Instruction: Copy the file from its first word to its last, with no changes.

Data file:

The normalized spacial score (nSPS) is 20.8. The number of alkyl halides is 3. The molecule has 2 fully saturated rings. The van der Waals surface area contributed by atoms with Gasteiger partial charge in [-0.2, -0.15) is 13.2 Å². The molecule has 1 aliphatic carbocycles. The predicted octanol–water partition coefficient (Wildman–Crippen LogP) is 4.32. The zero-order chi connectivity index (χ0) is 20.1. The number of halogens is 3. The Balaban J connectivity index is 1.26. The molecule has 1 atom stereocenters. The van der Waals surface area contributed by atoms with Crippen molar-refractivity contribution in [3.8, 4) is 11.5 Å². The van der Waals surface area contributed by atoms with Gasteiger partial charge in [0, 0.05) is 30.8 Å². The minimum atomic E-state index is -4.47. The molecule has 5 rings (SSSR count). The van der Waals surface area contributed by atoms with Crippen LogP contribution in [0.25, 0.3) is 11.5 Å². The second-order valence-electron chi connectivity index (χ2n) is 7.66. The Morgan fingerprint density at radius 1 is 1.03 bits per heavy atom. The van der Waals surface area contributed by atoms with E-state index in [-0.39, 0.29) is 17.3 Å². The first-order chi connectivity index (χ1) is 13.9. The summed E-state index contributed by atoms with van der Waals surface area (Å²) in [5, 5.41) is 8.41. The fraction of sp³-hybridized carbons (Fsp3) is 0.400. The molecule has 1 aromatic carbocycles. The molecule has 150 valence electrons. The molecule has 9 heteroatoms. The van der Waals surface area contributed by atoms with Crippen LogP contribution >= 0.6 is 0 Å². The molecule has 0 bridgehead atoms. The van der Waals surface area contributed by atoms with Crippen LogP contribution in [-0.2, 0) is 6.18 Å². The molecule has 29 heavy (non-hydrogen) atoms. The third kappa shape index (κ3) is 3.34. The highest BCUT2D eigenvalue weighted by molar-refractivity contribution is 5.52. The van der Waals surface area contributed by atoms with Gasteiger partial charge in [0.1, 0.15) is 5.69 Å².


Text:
The normalized spacial score (nSPS) is 20.8. The number of alkyl halides is 3. The molecule has 2 fully saturated rings. The van der Waals surface area contributed by atoms with Gasteiger partial charge in [-0.2, -0.15) is 13.2 Å². The molecule has 1 aliphatic carbocycles. The predicted octanol–water partition coefficient (Wildman–Crippen LogP) is 4.32. The zero-order chi connectivity index (χ0) is 20.1. The number of halogens is 3. The Balaban J connectivity index is 1.26. The molecule has 1 atom stereocenters. The van der Waals surface area contributed by atoms with Crippen molar-refractivity contribution in [3.8, 4) is 11.5 Å². The van der Waals surface area contributed by atoms with Gasteiger partial charge in [0, 0.05) is 30.8 Å². The minimum atomic E-state index is -4.47. The molecule has 5 rings (SSSR count). The van der Waals surface area contributed by atoms with Crippen LogP contribution in [0.25, 0.3) is 11.5 Å². The second-order valence-electron chi connectivity index (χ2n) is 7.66. The Morgan fingerprint density at radius 1 is 1.03 bits per heavy atom. The van der Waals surface area contributed by atoms with E-state index in [-0.39, 0.29) is 17.3 Å². The first-order chi connectivity index (χ1) is 13.9. The summed E-state index contributed by atoms with van der Waals surface area (Å²) in [5, 5.41) is 8.41. The fraction of sp³-hybridized carbons (Fsp3) is 0.400. The molecule has 1 aromatic carbocycles. The molecule has 150 valence electrons. The molecule has 9 heteroatoms. The van der Waals surface area contributed by atoms with Crippen LogP contribution >= 0.6 is 0 Å². The molecule has 0 bridgehead atoms. The van der Waals surface area contributed by atoms with Crippen LogP contribution in [-0.2, 0) is 6.18 Å². The molecule has 29 heavy (non-hydrogen) atoms. The third kappa shape index (κ3) is 3.34. The highest BCUT2D eigenvalue weighted by molar-refractivity contribution is 5.52. The van der Waals surface area contributed by atoms with Gasteiger partial charge in [0.1, 0.15) is 5.69 Å².